0x0008

CMPAHR (8)

Reserved (8)

CMPAHR (8)

Reserved (8)

HRPWM capabilities are controlled using the Channel A PWM signal path. Figure 4 shows how the HRPWM interfaces with the 8-bit extension registers. Figure 4. HRPWM System Interface
Timebase (TB) CTR=ZERO CTR=CMPB Disabled CTR=PRD TBCTL[CNTLDE] Counter up/down (16 bit) TBCNT active (16) 16 8 Phase control CTR = PRD CTR = ZERO CTR = CMPA CTR = CMPB CTR_Dir Event trigger and interrupt (ET) EPWMxINT EPWMxSOCA EPWMxSOCB CTR=ZERO CTR_Dir TBPHSHR (8) EPWMxSYNCI TBCTL[SWFSYNC] (software forced sync) Sync in/out select Mux

TBPRD shadow (16) TBPRD active (16)

EPWMxSYNCO

TBCTL[SYNCOSEL]

TBPHS active (24)

Counter compare (CC) CTR=CMPA CMPAHR (8) 16 8 CMPA active (24)

Action qualifier (AQ)

HiRes PWM (HRPWM) EPWMA EPWMxA

CMPA shadow (24) CTR=CMPB 16 EPWMB CMPB active (16) CMPB shadow (16) CTR = ZERO Dead band (DB) PWM chopper (PC) Trip zone (TZ) EPWMxB EPWMxTZINT TZ1 to TZ6

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Operational Description of HRPWM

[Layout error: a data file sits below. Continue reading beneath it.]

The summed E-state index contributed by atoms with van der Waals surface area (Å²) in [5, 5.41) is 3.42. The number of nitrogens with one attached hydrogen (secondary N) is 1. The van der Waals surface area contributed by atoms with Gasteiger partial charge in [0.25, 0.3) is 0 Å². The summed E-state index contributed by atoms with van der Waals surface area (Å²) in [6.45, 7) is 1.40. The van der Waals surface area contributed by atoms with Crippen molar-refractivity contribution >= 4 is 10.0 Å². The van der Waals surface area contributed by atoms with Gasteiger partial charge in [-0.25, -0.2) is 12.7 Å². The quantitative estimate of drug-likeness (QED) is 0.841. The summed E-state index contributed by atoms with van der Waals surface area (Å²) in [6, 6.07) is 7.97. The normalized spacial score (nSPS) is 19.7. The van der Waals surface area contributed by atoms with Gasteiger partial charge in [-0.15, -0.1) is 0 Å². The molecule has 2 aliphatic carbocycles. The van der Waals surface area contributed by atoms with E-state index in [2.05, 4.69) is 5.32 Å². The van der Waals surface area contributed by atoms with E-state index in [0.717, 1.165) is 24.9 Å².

2.2

Configuring the HRPWM
Once the ePWM has been configured to provide conventional PWM of a given frequency and polarity, the HRPWM is configured by programming the HRCNFG register located at offset address 20h. This register provides configuration options for the following key operating modes: Edge Mode — The MEP can be programmed to provide precise position control on the rising edge (RE), falling edge (FE) or both edges (BE) at the same time. FE and RE are used for power topologies requiring duty cycle control, while BE is used for topologies requiring phase shifting, e.g., phase shifted full bridge. Control Mode — The MEP is programmed to be controlled either from the CMPAHR register (duty cycle control) or the TBPHSHR register (phase control). RE or FE control mode should be used with CMPAHR register. BE control mode should be used with TBPHSHR register. Shadow Mode — This mode provides the same shadowing (double buffering) option as in regular PWM mode. This option is valid only when operating from the CMPAHR register and should be chosen to be the same as the regular load option for the CMPA register. If TBPHSHR is used, then this option has no effect.